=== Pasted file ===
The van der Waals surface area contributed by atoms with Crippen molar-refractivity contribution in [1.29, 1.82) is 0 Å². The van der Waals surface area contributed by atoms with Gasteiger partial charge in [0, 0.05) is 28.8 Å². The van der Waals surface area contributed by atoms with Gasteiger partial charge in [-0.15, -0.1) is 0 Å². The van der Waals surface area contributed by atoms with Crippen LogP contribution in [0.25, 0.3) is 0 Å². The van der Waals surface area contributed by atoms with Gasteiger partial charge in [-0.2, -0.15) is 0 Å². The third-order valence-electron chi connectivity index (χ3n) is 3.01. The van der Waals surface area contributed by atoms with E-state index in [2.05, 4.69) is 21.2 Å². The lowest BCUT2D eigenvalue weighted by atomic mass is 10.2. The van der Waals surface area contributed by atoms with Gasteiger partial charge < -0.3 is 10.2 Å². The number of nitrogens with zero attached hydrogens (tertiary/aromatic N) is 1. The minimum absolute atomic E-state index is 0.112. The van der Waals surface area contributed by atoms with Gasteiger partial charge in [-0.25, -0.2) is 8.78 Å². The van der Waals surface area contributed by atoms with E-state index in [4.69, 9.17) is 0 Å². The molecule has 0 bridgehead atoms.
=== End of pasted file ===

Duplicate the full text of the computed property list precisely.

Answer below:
The van der Waals surface area contributed by atoms with Crippen molar-refractivity contribution in [1.29, 1.82) is 0 Å². The van der Waals surface area contributed by atoms with Gasteiger partial charge in [0, 0.05) is 28.8 Å². The van der Waals surface area contributed by atoms with Gasteiger partial charge in [-0.15, -0.1) is 0 Å². The van der Waals surface area contributed by atoms with Crippen LogP contribution in [0.25, 0.3) is 0 Å². The van der Waals surface area contributed by atoms with Gasteiger partial charge in [-0.2, -0.15) is 0 Å². The third-order valence-electron chi connectivity index (χ3n) is 3.01. The van der Waals surface area contributed by atoms with E-state index in [2.05, 4.69) is 21.2 Å². The lowest BCUT2D eigenvalue weighted by atomic mass is 10.2. The van der Waals surface area contributed by atoms with Gasteiger partial charge < -0.3 is 10.2 Å². The number of nitrogens with zero attached hydrogens (tertiary/aromatic N) is 1. The minimum absolute atomic E-state index is 0.112. The van der Waals surface area contributed by atoms with Gasteiger partial charge in [-0.25, -0.2) is 8.78 Å². The van der Waals surface area contributed by atoms with E-state index in [4.69, 9.17) is 0 Å². The molecule has 0 bridgehead atoms.